Hillary Clinton made a speech on development reform yesterday that is well-covered in the media. You can read commentaries on the speech by Nicholas Kristof in the New York Times, William Easterly in Foreign Policy Magazine, blogger Chris Blattman, Devex (for the development worker perspective) and others, like this article on how not only are women the solution but men may be the problem in developing countries.
I agree with the eternal development policy critic Bill Easterly in that by covering so much ground and not focusing on what she sees as the most important reforms, Clinton has not really given us much information on what she plans to do with USAID and development in the next year. Her discussions of the importance of development to international security and the need to focus on women and girls stand out to me. She also said a lot about coordination, but I don’t really see any new ideas or commitments to actually coordinate anything.
Rather than give you a summary or a more studied critique of Clinton’s speech, I’d like to look at it from the perspective of Global Washington’s four principles of aid effectiveness. This may be the first you are hearing about our principles. Last year, Global Washington conducted a survey of our mailing list to see what they thought were the important issues in foreign aid reform. We also convened a working group of experts from diverse organizations to come up with principles for aid effectiveness that could be used to guide foreign aid reform. Our principles for aid effectiveness are: (1) Transparency and Accountability; (2) Consolidation and Coordination; (3) Local Ownership; and (4) Targeting. We have also written a White Paper explaining these principles and using them to assess and make recommendations to improve U.S. foreign aid. You can access that White Paper here and more information about this project here.
First, Transparency and Accountability. Clinton talked about the need to share proof of progress in development with the public. She also talked about monitoring and evaluation. She made the point that is often made that the public believes much more taxpayer money is spent on development than is actually the case- in countless surveys, people have said they think that 10 to 20 percent of the U.S. budget goes to foreign aid, when that figure is really below 1%. If we were more transparent, we could disavow people of this notion, and there would be more support for U.S.-supported foreign aid. Also developing country nationals often tell Clinton that they were not aware of what the U.S. government spends money on in their countries, while they can list specific buildings and roads built by the Chinese or other donors. Clinton could have been more specific about initiatives to be more transparent and accountable to both the public and the people in developing countries.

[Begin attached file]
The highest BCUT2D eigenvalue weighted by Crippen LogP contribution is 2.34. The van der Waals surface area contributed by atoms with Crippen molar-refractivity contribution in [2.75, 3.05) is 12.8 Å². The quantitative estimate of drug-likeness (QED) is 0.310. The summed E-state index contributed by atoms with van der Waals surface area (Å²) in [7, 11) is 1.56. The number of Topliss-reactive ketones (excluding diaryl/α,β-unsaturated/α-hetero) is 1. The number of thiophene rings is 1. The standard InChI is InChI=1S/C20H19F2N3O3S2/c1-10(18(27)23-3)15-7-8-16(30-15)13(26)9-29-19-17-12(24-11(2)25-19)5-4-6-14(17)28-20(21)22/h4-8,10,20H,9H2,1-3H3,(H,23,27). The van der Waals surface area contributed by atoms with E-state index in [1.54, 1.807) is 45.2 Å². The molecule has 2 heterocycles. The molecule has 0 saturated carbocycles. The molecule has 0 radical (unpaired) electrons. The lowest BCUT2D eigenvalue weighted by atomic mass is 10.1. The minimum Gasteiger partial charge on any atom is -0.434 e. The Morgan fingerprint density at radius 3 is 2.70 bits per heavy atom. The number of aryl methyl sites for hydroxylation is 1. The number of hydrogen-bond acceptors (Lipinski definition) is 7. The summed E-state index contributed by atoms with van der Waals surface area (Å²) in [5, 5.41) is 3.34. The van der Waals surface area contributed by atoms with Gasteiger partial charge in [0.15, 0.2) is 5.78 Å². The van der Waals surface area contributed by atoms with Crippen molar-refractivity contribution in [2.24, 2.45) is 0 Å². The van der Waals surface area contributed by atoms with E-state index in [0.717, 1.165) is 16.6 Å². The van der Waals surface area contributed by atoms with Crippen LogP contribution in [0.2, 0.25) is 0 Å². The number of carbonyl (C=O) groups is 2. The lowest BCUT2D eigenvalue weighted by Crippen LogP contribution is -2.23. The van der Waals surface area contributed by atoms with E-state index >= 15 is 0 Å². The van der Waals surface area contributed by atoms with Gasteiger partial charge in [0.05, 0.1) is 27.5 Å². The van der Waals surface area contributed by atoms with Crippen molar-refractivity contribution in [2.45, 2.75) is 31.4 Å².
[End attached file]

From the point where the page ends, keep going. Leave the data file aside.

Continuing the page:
Second, Consolidation and Coordination. Clinton had a lot to say about coordinating development across sectors, such as health and trade, and with defense operations. She talked about the need for USAID and State to have the staff to design, implement, and evaluate its programs, which would help with coordination. She also thinks coordination should be done on the country level- often the ambassador in a country does not know all the USG development folks there. She did not mention people outside the government, but I think that would be the next step, to at least know who is doing what both within and outside the government. Global Washington considers policy coherence to be an important part of consolidation and coordination- development must be a consideration in policy areas where development experts do not traditionally have a voice, such as trade and energy policy. Clinton’s discussion of bringing development experts together with the military leaders in Afghanistan and Iraq is germane to this issue, but she didn’t go further to policy coherence in areas outside defense. During the Q&A she was asked a pointed question about trade and she hinted at the importance of trade policies for development, “in some of the sort of free trade agreements that we’ve entered into in the last several years, the benefits have not really been broadly distributed… So I think we need to enter into a new trade agenda with as many lessons learned as possible.” But we would like to see more about policy coherence.
Third, Local Ownership. Clinton quoted President Obama, “we are adopting a model of development based on partnership, not patronage.” She talked about working case-by-case, country-by-country. But as William Easterly pointed out in the Foreign Affairs opinion piece, she did not mention the inherent conflict between local ownership and evidence-based development programs. Even when she was asked about this conflict during the Q&A, she kind of skirted the question by saying that we needed both. This is a difficult question, and I don’t have the answer, but I think that you need to at least admit there is a conflict in order to have a vision that you can honestly follow.
Lastly, Targeting. Global Washington members want foreign aid targeted at the most poor. Clinton made no mention of this in her speech, though she did discuss targeting women and children at length. She also said that we “have to be selective and strategic about where and how to get involved,” whether it’s to improve long-term security in places torn by conflict, or to further progress in countries that have become regional anchors of stability.